“Water levels in Iraq’s reservoirs and dams have reached historic heights, officials have told AFP, with thousands of families facing possible displacement by more flooding.
“Weeks of rain compounded by melting snowcaps in neighbouring Turkey and Iran have almost filled Iraq’s four main reservoirs and swelled the Tigris and Euphrates rivers.
“In Samarra, north of Baghdad, water is being diverted into the natural reservoir at Tharthar Lake in amounts unseen in decades, said dam chief Kareem Hassan.
““Today, the Tharthar barrage is seeing the highest levels of water passing through in its history,” Hassan told AFP.
““We haven’t seen such levels pass through the structure since it was founded in 1956, so 63 years.”
“The high levels have put two bridges linking the banks of Mosul under water, leaving truck drivers stranded with goods on either side…
“Water levels in Mosul were also blamed by some for last month’s ferry drowning that killed more than 100 people. Further south, villages and surrounding fields have been flooded, sending farmers into a frenzy.
“The Mosul dam was built atop a bedrock of gypsum, a mineral that dissolves in water. That foundation requires regular cement injections to prevent cracks in the gypsum from expanding.
““If the bedrock settles as a result of cavities, that settlement will translate into damage to the core of the dam which cannot be undone and can possibly lead to catastrophic consequences,” Alwash told AFP on Thursday.
““If the dam fails when it’s full, the area will be under five metres of water,” he said.
“The oil-rich Khuzestan province [of Iran] and its large Arab minority have been hit by major floods since early April due to heavy rains and floodwater rushing down from the north.
“They are the latest in a series of unprecedented floods that have swamped the normally arid country since March 19, killing at least 70 people in 20 of Iran’s 31 provinces. In the absence of adequate resources in place to ease such disasters, people are banding together in towns like Hamidiyeh to battle the overflow.”
“A deadly storm that tore through Nepal almost two weeks ago was the country’s first ever recorded tornado, say researchers there…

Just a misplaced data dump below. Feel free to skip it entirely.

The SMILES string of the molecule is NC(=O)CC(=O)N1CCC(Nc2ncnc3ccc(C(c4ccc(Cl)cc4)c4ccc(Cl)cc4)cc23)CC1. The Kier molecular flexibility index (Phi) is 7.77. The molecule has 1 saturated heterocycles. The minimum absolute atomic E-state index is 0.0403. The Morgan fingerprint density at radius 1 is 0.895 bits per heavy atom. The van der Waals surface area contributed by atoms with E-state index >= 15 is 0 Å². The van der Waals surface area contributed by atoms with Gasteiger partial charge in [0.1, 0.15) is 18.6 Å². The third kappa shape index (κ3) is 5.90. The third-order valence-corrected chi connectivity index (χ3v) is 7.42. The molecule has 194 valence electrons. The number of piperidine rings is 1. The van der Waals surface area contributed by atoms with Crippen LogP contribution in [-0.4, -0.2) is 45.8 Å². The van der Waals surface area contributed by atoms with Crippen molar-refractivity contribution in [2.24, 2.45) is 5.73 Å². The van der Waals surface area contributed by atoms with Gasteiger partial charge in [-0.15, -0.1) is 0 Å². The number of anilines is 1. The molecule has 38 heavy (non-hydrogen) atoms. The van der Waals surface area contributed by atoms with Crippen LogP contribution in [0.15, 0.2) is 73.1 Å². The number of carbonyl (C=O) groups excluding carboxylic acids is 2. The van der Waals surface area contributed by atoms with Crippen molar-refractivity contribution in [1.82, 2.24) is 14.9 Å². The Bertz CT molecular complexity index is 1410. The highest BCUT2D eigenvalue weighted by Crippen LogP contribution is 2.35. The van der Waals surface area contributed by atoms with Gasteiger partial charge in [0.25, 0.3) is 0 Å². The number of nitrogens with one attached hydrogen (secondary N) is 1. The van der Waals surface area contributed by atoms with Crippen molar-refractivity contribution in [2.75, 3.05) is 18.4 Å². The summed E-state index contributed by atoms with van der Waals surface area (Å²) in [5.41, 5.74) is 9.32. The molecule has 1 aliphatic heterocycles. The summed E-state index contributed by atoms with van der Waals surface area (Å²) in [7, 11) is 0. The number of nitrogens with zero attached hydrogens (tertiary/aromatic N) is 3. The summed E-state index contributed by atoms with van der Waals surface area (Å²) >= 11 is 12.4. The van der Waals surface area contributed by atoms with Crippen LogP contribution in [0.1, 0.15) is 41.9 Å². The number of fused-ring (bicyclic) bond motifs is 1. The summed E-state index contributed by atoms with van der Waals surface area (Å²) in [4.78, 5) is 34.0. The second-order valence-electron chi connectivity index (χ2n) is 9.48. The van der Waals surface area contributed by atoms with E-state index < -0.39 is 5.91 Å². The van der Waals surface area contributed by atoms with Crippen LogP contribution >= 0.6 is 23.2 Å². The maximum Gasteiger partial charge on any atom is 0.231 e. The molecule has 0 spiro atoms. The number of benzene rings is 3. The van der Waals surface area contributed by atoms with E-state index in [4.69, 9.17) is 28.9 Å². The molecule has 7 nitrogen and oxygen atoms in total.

“The government says 28 people died and more than 1,100 were injured in the storm on 31 March, which also damaged about 2,600 buildings and a national park that is listed as a World Heritage Site.
“The storm shifted slabs of concrete 50 metres, which requires a massive amount of power not typical of storms observed in Nepal…”
“Seven people were killed in a flash flood in Shenzhen on Thursday night, and four others were missing after a construction company failed to respond properly to weather warnings, local government officials said on Friday.
“The deluge hit four workers in Futian as they were dredging a riverside drain. One of the workers was rescued, while three bodies were recovered on Friday morning.
“More heavy rain was forecast for Guangdong province.”
“A worsening drought in parts of Thailand has prompted monks and conservationists to appeal to city dwellers to temper traditional New Year celebrations, which are marked by people throwing large quantities of water at each other in the streets.”
“The City Council [Cebu, The Philippines] passed a resolution declaring a state of calamity, as estimated farm damage from a dry spell reached P27 million.
“Residents of 17 villages are also complaining of lack of water.
“The Metropolitan Cebu Water District (MCWD) started rationing water to affected barangays in the elevated and interior portions of the city.”
“A freshwater perch could be the first fish species driven to extinction in the Murray-Darling Basin, after repeated surveys have failed to find it.
“The Yarra pygmy perch has traditionally been found in the Lake Alexandrina region near the mouth of the Murray River, but hasn’t been seen there in three years.
“That’s despite extensive searching throughout the region in successive surveys…”
“The 107 degree high temperature in Del Rio [Texas] was the hottest April temperature observed at the climate site since records have been kept.